It didn't take long for Paolo to do something interesting with the hierarchic subscriptions format.
Andrew Grumet ponders the mysteries of title-less Movable Type posts via the MetaWeblog API.
Truly exciting baseball. The Red Sox stay alive, beating the Yankees 9-6 to force a seventh game for the American League championship.
The Marlins beat the Cubs 9-6 in the final game of the NLCS. Wait till next year for the Cubbies. No joy in Mudville tonight.
Matthew Langer wants to put a full-page ad in in the NY Times for $156K.
RSS2Mobile is an RSS-to-WML service. Coool!
Someone else has picked up the Rob Enderle story.
Gwen Graham Logan: "It is sad to see the blog all white."
Derek Slater reviews the new online music services.
Gregor Rothfuss can convert MindManager files to OPML.
Last night in my wrap-up on the day's discussion about myPublicFeeds.opml, I pondered the existence of a theoretical folder that every website could have, a folder like the System folder on the Macintosh, or Documents and Settings on Windows, but for a website. A place for software to store and access public information about the website. A folder for metadata. A place to stash application data. A small cost, a used-up name, a very small cost, but with the gain that we could add new functionality. A W3C working group had the idea of a well-known location in work on the Platform For Privacy, and created a hypothetical folder called w3c and put a site's privacy settings there. That's a good idea. I could then start a folder called Berkman, and applications that originated at Berkman would store their data in that folder. But now the W3C is having second thoughts about this. That's the problem with the W3C, one year they tell you to go north, then after you've gone a thousand miles they change their mind and tell you to go south.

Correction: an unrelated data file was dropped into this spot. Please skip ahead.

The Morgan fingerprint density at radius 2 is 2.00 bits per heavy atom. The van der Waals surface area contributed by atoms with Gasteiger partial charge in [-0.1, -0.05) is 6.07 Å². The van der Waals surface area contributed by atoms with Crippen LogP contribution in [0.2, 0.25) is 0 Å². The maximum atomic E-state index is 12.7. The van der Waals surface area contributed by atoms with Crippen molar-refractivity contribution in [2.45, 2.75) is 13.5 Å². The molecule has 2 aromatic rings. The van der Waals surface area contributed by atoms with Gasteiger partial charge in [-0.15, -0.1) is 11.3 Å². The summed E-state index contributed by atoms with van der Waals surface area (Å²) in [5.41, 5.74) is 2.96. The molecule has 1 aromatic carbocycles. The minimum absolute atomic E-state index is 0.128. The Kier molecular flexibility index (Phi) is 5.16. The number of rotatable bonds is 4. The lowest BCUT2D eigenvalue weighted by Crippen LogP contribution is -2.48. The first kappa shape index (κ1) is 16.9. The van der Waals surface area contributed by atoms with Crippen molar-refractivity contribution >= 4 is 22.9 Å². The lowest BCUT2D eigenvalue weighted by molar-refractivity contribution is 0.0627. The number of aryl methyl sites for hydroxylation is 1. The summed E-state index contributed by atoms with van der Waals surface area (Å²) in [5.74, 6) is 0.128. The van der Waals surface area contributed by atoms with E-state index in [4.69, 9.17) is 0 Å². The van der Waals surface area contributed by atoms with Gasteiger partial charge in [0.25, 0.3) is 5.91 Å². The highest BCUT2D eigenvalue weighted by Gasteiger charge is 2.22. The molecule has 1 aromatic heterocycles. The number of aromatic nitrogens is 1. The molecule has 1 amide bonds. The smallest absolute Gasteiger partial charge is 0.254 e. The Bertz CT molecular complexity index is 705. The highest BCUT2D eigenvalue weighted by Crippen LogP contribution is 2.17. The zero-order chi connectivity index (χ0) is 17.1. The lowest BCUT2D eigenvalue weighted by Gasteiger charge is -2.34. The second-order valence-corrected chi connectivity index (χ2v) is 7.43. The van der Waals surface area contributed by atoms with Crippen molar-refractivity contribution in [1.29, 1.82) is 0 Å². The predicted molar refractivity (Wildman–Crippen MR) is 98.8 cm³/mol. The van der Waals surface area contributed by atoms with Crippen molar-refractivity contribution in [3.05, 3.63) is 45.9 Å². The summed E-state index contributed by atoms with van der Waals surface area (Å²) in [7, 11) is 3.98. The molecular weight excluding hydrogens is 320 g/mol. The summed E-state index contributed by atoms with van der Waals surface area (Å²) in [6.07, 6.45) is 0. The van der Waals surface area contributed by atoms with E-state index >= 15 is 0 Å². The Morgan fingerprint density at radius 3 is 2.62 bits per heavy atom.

Kevin Werbach's first thoughts on the Treo 600.
An example myPublicFeeds.opml, pointing to the public RSS feeds of weblogs we're hosting at Berkman. Sites that have syndication turned off, or are private, are not included.
Here's something really strange. On October 22, I'm going to Prince Edward Island to speak at a media conference. I'm one of the keynotes. It sounded like a great group of people and I've never been to the maritime provinces in Canada, so I said yes. Now I read on Sebastien Paquet's weblog that there's a weblog conference in PEI immediately after the one I'm going to. Buzz Bruggeman is coming. Is it a coincidence?
Last year on this day: "The Giants won the game, the series, the championship, and stole our hearts."
Two years ago, in the aftermath of 9-11: "In the future, a man helping a woman, or a woman helping a man, may be seen as a sign of people being kind to each other, and nothing more."
As luck would have it, I will be in the Bay Area on November 24, so I will be able to participate in the Ed Bloggers meeting in San Francisco. My mind still has to adjust because at first I wondered if it would be okay if I attended, then I realized that I am an educational blogger. Reminds me of something about old dogs and new tricks.
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